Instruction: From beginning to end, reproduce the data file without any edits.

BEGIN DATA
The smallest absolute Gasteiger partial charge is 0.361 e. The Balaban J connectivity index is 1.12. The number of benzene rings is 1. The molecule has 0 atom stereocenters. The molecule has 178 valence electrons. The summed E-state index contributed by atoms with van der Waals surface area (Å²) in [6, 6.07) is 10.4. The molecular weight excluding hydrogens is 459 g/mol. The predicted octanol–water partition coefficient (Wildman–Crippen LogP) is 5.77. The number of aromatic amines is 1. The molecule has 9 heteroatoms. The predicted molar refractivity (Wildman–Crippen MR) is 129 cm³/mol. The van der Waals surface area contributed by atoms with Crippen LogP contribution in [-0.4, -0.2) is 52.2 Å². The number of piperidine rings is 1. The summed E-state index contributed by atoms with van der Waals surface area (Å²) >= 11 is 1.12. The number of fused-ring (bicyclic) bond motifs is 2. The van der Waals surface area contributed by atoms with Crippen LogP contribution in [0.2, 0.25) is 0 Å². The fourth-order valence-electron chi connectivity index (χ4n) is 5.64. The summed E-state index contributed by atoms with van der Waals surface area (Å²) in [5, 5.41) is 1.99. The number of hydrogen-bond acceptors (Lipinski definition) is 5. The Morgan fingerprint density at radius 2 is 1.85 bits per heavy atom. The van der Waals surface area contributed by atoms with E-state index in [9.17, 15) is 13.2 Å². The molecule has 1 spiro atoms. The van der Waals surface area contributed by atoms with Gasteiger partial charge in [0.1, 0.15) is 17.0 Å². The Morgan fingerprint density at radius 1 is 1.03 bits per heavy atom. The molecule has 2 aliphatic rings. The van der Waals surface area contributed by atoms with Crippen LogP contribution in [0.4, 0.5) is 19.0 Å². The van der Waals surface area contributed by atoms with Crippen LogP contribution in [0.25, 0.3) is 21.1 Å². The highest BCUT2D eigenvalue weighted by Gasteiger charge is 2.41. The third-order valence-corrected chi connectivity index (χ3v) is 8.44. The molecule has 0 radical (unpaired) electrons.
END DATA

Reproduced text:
The smallest absolute Gasteiger partial charge is 0.361 e. The Balaban J connectivity index is 1.12. The number of benzene rings is 1. The molecule has 0 atom stereocenters. The molecule has 178 valence electrons. The summed E-state index contributed by atoms with van der Waals surface area (Å²) in [6, 6.07) is 10.4. The molecular weight excluding hydrogens is 459 g/mol. The predicted octanol–water partition coefficient (Wildman–Crippen LogP) is 5.77. The number of aromatic amines is 1. The molecule has 9 heteroatoms. The predicted molar refractivity (Wildman–Crippen MR) is 129 cm³/mol. The van der Waals surface area contributed by atoms with Crippen LogP contribution in [-0.4, -0.2) is 52.2 Å². The number of piperidine rings is 1. The summed E-state index contributed by atoms with van der Waals surface area (Å²) >= 11 is 1.12. The number of fused-ring (bicyclic) bond motifs is 2. The van der Waals surface area contributed by atoms with Crippen LogP contribution in [0.2, 0.25) is 0 Å². The fourth-order valence-electron chi connectivity index (χ4n) is 5.64. The summed E-state index contributed by atoms with van der Waals surface area (Å²) in [5, 5.41) is 1.99. The number of hydrogen-bond acceptors (Lipinski definition) is 5. The Morgan fingerprint density at radius 2 is 1.85 bits per heavy atom. The van der Waals surface area contributed by atoms with E-state index in [9.17, 15) is 13.2 Å². The molecule has 1 spiro atoms. The van der Waals surface area contributed by atoms with Gasteiger partial charge in [0.1, 0.15) is 17.0 Å². The Morgan fingerprint density at radius 1 is 1.03 bits per heavy atom. The molecule has 2 aliphatic rings. The van der Waals surface area contributed by atoms with Crippen LogP contribution in [0.4, 0.5) is 19.0 Å². The van der Waals surface area contributed by atoms with Crippen LogP contribution in [0.25, 0.3) is 21.1 Å². The highest BCUT2D eigenvalue weighted by Gasteiger charge is 2.41. The third-order valence-corrected chi connectivity index (χ3v) is 8.44. The molecule has 0 radical (unpaired) electrons.